One of the major culprits involved in the development of drug resistance and prognosis of the disease is EMT, which refers to the absence of epithelial phenotype and presence of mesenchymal characteristics. The activation of EMT process is reported to facilitate embryonic development, tissue formation as well as tumor invasion and metastasis [19]. The hallmark of EMT is the loss of the epithelial homotypic adhesion molecule E-cadherin and the gain of mesenchymal markers such as vimentin [20]. In various human cancers, E-cadherin loss is related to poor prognosis, tumor progression and metastasis. Twist is a basic helix-loop-helix (basic Helix-loop-Helix bHLH) transcription factor located in autosomes. Several reports have indicated that Twist is the key regulator of the EMT process associated with tumor cell proliferation, differentiation, metastasis, invasion and anti-apoptotic process, with clinical implication of poor prognosis and metastasis in many kinds of cancers, such as breast, esophageal, gastric and prostate cancer. Twist is also an inhibitor of apoptosis [21-24]. Over expression of Twist often promotes cell colony formation, prevents apoptosis, and induces drug resistance and metastasis of tumor, with a consequence of an increased tumor invasiveness and poor prognosis [25]. In our experiments, brusatol monotherapy or combination treatment significantly increased the expression of E-cadherin and suppressed the expression of vimentin and Twist in both PANC-1 and Capan-2 cells, and the observation was believed to be associated with the inhibition of PanCa growth in vitro and in vivo.

This is the first report to show that brusatol was able to suppress PanCa growth and enhance the anti-PanCa effect of GEM and 5-FU in an orthotopic mouse model. Based on our promising in vitro and in vivo results, brusatol could greatly sensitize PanCa to GEM and 5-FU while it exhibited a more favorable safety profile. The result indicated that brusatol might reduce the dose of chemotherapeutic agents while exerting superior beneficial effect for the treatment of PanCa. The synergistic inhibition by brusatol and chemotherapeutic agents observed both in vitro and in vivo, together with the absence of overt toxicity, strongly indicated that brusatol is a promising adjuvant to current chemotherapy regimen for this deadly human malignancy. However, to corroborate this potential, further experiments should be performed on this model to monitor the mouse survival benefit treated with the combinations.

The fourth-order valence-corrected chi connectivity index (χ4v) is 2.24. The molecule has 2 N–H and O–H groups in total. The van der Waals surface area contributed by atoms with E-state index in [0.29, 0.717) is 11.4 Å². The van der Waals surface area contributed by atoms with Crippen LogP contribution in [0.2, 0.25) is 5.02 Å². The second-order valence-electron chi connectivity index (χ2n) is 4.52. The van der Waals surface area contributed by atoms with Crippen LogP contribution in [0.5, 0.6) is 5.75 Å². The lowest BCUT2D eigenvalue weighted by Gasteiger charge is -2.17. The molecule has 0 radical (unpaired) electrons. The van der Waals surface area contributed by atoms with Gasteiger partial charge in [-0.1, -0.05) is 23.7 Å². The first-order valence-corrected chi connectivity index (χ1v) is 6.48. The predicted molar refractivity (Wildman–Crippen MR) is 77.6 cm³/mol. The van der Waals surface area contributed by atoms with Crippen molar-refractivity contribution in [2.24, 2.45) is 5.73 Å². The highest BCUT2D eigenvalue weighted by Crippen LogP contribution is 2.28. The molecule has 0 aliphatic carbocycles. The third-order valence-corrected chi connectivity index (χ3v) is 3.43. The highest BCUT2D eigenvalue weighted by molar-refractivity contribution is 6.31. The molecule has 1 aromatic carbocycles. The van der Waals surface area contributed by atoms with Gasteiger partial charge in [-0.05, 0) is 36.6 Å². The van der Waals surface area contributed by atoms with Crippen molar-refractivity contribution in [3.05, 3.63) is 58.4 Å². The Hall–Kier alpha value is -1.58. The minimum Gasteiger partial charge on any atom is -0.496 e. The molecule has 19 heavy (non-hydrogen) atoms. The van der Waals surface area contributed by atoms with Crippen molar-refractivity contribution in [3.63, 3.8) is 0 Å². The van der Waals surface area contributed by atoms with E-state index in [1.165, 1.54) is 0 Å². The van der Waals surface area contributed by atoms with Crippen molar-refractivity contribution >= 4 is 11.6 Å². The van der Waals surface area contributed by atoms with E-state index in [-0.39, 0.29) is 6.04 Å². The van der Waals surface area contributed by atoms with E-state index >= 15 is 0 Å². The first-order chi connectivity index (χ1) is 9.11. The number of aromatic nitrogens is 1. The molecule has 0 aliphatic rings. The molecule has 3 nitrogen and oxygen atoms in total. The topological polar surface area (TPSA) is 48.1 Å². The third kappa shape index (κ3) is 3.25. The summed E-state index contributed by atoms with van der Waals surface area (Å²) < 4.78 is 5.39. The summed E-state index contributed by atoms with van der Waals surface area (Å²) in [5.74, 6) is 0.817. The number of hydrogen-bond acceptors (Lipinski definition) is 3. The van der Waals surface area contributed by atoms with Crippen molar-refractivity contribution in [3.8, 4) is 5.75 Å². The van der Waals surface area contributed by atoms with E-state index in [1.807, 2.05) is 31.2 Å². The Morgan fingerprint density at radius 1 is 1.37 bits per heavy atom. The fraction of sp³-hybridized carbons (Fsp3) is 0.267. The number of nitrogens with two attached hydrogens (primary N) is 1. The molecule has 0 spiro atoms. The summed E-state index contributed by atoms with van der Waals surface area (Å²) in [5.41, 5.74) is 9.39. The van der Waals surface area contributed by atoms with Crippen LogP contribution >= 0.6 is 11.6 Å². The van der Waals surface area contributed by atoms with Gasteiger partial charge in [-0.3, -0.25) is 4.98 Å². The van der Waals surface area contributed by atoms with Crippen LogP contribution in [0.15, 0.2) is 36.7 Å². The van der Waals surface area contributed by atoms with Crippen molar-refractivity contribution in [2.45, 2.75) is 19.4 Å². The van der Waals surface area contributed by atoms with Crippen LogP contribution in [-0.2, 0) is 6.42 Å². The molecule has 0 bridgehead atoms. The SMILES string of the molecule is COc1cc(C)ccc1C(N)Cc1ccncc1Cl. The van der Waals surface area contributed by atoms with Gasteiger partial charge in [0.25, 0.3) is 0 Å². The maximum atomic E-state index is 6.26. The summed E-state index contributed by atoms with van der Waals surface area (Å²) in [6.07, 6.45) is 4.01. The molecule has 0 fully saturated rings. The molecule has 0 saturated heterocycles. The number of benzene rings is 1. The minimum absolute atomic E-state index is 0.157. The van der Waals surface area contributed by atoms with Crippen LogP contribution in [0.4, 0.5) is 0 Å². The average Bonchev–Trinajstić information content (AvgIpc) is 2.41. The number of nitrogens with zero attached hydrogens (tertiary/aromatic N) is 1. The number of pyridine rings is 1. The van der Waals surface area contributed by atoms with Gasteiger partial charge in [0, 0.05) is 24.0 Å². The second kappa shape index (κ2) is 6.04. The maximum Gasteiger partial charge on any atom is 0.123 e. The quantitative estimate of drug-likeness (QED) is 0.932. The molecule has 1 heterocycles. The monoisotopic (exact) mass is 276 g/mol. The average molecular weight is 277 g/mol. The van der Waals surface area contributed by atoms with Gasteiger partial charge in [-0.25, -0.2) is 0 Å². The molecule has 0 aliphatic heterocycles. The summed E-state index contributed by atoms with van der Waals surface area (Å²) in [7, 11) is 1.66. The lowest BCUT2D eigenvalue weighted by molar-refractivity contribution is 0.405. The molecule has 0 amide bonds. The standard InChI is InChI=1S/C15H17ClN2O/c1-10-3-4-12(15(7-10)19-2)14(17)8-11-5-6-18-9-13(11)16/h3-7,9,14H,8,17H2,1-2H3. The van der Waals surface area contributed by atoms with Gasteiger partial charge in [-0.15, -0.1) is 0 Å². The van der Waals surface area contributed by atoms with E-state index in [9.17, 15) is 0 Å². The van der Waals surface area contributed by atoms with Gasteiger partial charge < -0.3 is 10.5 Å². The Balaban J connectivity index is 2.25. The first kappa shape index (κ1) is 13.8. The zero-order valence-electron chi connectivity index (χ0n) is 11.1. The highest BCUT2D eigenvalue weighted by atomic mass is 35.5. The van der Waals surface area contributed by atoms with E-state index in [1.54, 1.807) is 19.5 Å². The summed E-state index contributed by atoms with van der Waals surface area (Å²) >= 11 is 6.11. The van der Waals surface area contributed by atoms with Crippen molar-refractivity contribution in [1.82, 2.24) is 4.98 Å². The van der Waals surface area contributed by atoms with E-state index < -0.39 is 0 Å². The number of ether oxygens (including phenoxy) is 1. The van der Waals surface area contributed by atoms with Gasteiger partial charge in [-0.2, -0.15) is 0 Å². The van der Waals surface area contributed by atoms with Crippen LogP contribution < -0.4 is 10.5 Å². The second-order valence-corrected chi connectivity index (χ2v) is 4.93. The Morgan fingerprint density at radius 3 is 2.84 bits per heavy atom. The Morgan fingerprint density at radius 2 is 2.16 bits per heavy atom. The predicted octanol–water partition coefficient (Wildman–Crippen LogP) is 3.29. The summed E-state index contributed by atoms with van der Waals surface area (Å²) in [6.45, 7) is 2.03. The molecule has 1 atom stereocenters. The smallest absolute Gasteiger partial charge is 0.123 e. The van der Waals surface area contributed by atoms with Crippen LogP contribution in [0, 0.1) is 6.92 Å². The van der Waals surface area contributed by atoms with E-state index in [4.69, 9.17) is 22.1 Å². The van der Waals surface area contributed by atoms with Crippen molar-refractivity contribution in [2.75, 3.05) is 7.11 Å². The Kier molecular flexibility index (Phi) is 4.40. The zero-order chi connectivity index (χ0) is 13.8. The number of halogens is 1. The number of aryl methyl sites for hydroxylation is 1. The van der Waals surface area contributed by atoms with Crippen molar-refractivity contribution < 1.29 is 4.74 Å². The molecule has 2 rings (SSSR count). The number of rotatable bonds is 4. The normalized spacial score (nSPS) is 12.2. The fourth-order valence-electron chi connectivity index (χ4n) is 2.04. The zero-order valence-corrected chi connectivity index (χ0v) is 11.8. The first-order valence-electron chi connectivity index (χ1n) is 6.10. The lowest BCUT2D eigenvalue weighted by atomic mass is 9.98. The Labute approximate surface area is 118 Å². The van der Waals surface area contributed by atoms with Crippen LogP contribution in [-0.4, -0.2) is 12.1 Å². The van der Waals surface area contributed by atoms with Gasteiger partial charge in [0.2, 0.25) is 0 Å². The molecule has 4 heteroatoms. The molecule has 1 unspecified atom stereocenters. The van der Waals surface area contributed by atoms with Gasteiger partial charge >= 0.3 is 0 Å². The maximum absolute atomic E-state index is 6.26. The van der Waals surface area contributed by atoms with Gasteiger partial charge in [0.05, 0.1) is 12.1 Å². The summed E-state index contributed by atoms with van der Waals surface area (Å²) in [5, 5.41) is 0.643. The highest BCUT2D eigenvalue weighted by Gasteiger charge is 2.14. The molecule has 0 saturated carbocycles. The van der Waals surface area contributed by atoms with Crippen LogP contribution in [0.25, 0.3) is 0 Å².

Taken together, our present work laid a solid foundation for further in-depth studies to evaluate the overall survival benefit, long-term safety, pharm-acokinetics in animal models including the genetically engineered pancreatic cancer mouse model. The results from this work also provided justification for conducting clinical trials in future to evaluate the safety and effectiveness of this natural product on pancreatic cancer. The development of brusatol into an anti-PanCa adjuvant would add new therapeutic dimensions to the current limited approach in the management of this most deadly malignancy in human.

MATERIALS AND METHODS

Cell lines and reagents

Human pancreatic cancer cell lines (PANC-1, Capan-1, Capan-2 and SW1990) and non-tumorigenic human gastric epithelial cells were obtained from the ATCC (Manassas, VA, USA). The cell lines were authenticated by short-tandem repeat analysis. Cell lines were initially expanded and cryopreserved within 1 month of receipt and were typically used for 3 months; and at which time, a fresh vial of cryopreserved cells was used (2013-2015). These cells were maintained in culture as an adherent monolayer in DMEM or IMDM supplemented with 10% FBS.

Brusatol (CAS: 14907-98-3) was isolated from Bruceae Fructus in our laboratory, and its structural identity was confirmed by comparing its NMR and HRMS data with those published previously [12]. Its purity was determined to exceed 98% by HPLC analysis. All cell culture reagents were purchased from Invitrogen (Grand Island, NY, USA). Gemcitabine (GEM) (Gemzar, Eli Lilly, USA) and 5-Fluorouracil injection (5-FU) (China Food and Drug Administration, China; approval number H12020959) were procured through the Pharmacy of the Clinical Center, Shenzhen People’s Hospital, Guangdong Province, China.

Cytotoxicity assay, synergistic effects, cell death detection, apoptosis detection, cell-cycle analysis and plasma-specific enzyme level measurement

The above assays were performed using kits from various manufacturers. Details are provided in the Supplementary Methods.

Western immunoblotting and real-time PCR

Western immunoblotting technique was used to analyze the expression of Twist, NF-κB, PCNA, Bcl-xl, vimentin and E-Cadherin. Real-time PCR technique was used to analyze the expression of Twist and E-Cadherin. Details are provided in the Supplementary Methods.